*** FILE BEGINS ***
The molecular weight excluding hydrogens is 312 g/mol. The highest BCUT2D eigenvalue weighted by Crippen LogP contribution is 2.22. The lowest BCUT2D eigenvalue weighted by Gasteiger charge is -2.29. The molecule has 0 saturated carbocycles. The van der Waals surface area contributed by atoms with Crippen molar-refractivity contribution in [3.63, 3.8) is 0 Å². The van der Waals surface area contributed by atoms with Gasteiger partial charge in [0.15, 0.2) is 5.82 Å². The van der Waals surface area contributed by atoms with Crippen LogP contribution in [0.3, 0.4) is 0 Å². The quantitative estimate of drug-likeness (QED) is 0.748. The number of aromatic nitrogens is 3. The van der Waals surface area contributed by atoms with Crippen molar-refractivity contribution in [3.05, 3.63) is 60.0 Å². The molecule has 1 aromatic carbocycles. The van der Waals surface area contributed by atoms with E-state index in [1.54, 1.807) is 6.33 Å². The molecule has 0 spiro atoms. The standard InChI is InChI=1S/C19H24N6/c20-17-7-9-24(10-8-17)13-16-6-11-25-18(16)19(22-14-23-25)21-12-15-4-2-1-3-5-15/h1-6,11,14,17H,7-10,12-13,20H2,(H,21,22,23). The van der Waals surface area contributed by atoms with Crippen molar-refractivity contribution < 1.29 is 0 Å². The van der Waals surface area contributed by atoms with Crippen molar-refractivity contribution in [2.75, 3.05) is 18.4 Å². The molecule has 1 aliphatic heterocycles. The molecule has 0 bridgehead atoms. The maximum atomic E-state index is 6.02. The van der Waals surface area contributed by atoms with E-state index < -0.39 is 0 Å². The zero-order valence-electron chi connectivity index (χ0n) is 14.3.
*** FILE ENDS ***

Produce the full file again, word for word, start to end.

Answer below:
The molecular weight excluding hydrogens is 312 g/mol. The highest BCUT2D eigenvalue weighted by Crippen LogP contribution is 2.22. The lowest BCUT2D eigenvalue weighted by Gasteiger charge is -2.29. The molecule has 0 saturated carbocycles. The van der Waals surface area contributed by atoms with Crippen molar-refractivity contribution in [3.63, 3.8) is 0 Å². The van der Waals surface area contributed by atoms with Gasteiger partial charge in [0.15, 0.2) is 5.82 Å². The van der Waals surface area contributed by atoms with Crippen LogP contribution in [0.3, 0.4) is 0 Å². The quantitative estimate of drug-likeness (QED) is 0.748. The number of aromatic nitrogens is 3. The van der Waals surface area contributed by atoms with Crippen molar-refractivity contribution in [3.05, 3.63) is 60.0 Å². The molecule has 1 aromatic carbocycles. The van der Waals surface area contributed by atoms with E-state index in [1.54, 1.807) is 6.33 Å². The molecule has 0 spiro atoms. The standard InChI is InChI=1S/C19H24N6/c20-17-7-9-24(10-8-17)13-16-6-11-25-18(16)19(22-14-23-25)21-12-15-4-2-1-3-5-15/h1-6,11,14,17H,7-10,12-13,20H2,(H,21,22,23). The van der Waals surface area contributed by atoms with Crippen molar-refractivity contribution < 1.29 is 0 Å². The van der Waals surface area contributed by atoms with Crippen molar-refractivity contribution in [2.75, 3.05) is 18.4 Å². The molecule has 1 aliphatic heterocycles. The molecule has 0 bridgehead atoms. The maximum atomic E-state index is 6.02. The van der Waals surface area contributed by atoms with E-state index < -0.39 is 0 Å². The zero-order valence-electron chi connectivity index (χ0n) is 14.3.